Approaching career criminals with an intelligence cycle
O’Leary, Denis Francis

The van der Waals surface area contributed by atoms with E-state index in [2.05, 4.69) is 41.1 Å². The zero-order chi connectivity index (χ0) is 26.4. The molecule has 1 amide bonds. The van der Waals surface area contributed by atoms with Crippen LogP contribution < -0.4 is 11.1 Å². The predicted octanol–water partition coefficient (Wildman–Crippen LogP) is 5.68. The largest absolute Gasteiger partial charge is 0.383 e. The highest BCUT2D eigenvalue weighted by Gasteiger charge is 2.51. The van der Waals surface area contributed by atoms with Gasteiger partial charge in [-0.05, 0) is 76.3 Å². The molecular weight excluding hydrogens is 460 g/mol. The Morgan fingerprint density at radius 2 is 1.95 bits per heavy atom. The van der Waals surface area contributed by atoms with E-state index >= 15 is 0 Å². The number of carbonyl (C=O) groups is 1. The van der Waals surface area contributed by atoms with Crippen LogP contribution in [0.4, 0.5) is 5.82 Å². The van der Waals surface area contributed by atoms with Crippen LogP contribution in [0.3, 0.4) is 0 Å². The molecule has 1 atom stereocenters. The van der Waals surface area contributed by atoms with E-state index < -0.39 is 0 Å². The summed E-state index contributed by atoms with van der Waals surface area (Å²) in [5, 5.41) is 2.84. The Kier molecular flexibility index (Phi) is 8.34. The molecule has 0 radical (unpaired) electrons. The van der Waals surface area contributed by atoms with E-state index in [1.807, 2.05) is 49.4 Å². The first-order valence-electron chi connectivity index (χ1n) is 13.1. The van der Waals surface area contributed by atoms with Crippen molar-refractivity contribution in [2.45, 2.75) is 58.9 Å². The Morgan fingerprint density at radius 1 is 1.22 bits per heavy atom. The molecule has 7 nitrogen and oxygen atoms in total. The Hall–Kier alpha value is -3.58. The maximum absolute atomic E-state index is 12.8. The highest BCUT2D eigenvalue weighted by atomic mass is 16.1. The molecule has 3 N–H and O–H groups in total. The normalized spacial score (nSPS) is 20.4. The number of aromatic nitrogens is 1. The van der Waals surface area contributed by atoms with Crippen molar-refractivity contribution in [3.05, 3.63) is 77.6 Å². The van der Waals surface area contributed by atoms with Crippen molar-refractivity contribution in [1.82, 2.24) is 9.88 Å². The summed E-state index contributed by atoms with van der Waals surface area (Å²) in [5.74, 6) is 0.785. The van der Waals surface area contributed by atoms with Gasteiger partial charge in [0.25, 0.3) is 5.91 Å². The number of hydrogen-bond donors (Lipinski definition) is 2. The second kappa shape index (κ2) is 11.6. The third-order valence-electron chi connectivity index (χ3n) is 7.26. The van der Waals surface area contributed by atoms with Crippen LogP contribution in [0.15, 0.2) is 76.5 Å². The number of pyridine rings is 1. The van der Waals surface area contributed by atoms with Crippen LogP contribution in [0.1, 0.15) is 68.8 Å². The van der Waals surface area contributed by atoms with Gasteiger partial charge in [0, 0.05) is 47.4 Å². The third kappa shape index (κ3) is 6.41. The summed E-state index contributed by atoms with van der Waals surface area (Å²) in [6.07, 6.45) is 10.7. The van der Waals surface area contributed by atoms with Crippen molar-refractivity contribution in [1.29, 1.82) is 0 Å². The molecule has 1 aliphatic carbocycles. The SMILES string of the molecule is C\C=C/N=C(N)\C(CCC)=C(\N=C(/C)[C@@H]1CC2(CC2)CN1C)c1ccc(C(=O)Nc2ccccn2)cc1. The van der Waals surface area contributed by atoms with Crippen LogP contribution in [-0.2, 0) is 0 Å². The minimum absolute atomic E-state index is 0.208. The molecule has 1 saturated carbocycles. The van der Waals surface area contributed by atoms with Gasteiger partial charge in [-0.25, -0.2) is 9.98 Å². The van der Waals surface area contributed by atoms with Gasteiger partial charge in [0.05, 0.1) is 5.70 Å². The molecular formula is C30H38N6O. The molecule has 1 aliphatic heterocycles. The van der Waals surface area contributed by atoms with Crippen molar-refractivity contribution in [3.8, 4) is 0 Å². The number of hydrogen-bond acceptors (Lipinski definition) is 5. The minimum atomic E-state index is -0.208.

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Career criminals have been responsible for a high number of crimes out of proportion to their small numbers. Efforts to reduce the recidivism rate through intervention programs have not been effective. American law enforcement could be more effective if career criminals were targeted for special attention. Many law enforcement formats, such as community policing, problem-oriented policing and intelligence-led policing, are currently in use by American state, local, and tribal law enforcement agencies, and applying the use of intelligence practices to crime in these communities has become a focus of its law enforcement agencies. Can American law enforcement agencies use an intelligence community tool—the intelligence cycle—to deal with career criminals effectively? This thesis studies serious-offender programs and the use of the intelligence cycle by American intelligence agencies in order to create a model merging serious offender programs and intelligence cycles. It investigates serious-offender programs and finds that a lack of focus limited the use of the intelligence cycle within the American criminal justice system. This thesis concludes that the use of the intelligence cycle—specifically the FBI’s intelligence cycle’s six steps of requirements, planning and direction, collection, processing and exploitation, analysis and production, and dissemination—can assist a law enforcement agency in focusing its efforts on career criminals.
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